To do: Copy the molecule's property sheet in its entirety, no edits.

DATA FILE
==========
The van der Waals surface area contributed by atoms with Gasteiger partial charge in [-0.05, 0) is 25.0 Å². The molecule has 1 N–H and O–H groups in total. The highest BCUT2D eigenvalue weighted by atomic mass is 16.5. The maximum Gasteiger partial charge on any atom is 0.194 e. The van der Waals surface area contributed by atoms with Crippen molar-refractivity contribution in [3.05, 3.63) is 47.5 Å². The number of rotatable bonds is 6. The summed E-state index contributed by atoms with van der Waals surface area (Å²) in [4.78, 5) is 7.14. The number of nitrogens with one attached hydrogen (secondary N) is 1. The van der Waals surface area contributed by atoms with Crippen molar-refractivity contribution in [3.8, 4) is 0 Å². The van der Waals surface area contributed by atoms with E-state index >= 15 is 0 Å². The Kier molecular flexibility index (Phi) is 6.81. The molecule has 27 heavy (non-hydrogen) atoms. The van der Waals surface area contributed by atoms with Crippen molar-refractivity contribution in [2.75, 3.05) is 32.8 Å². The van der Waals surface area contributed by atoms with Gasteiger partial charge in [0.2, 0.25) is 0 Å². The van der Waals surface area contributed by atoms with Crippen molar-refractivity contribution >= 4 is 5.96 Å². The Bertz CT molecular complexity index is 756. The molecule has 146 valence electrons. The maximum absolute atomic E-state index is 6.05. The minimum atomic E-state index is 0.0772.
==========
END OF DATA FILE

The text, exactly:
The van der Waals surface area contributed by atoms with Gasteiger partial charge in [-0.05, 0) is 25.0 Å². The molecule has 1 N–H and O–H groups in total. The highest BCUT2D eigenvalue weighted by atomic mass is 16.5. The maximum Gasteiger partial charge on any atom is 0.194 e. The van der Waals surface area contributed by atoms with Crippen molar-refractivity contribution in [3.05, 3.63) is 47.5 Å². The number of rotatable bonds is 6. The summed E-state index contributed by atoms with van der Waals surface area (Å²) in [4.78, 5) is 7.14. The number of nitrogens with one attached hydrogen (secondary N) is 1. The van der Waals surface area contributed by atoms with Crippen molar-refractivity contribution in [3.8, 4) is 0 Å². The van der Waals surface area contributed by atoms with E-state index >= 15 is 0 Å². The Kier molecular flexibility index (Phi) is 6.81. The molecule has 27 heavy (non-hydrogen) atoms. The van der Waals surface area contributed by atoms with Crippen molar-refractivity contribution in [2.75, 3.05) is 32.8 Å². The van der Waals surface area contributed by atoms with Gasteiger partial charge in [0.2, 0.25) is 0 Å². The van der Waals surface area contributed by atoms with Crippen molar-refractivity contribution >= 4 is 5.96 Å². The Bertz CT molecular complexity index is 756. The molecule has 146 valence electrons. The maximum absolute atomic E-state index is 6.05. The minimum atomic E-state index is 0.0772.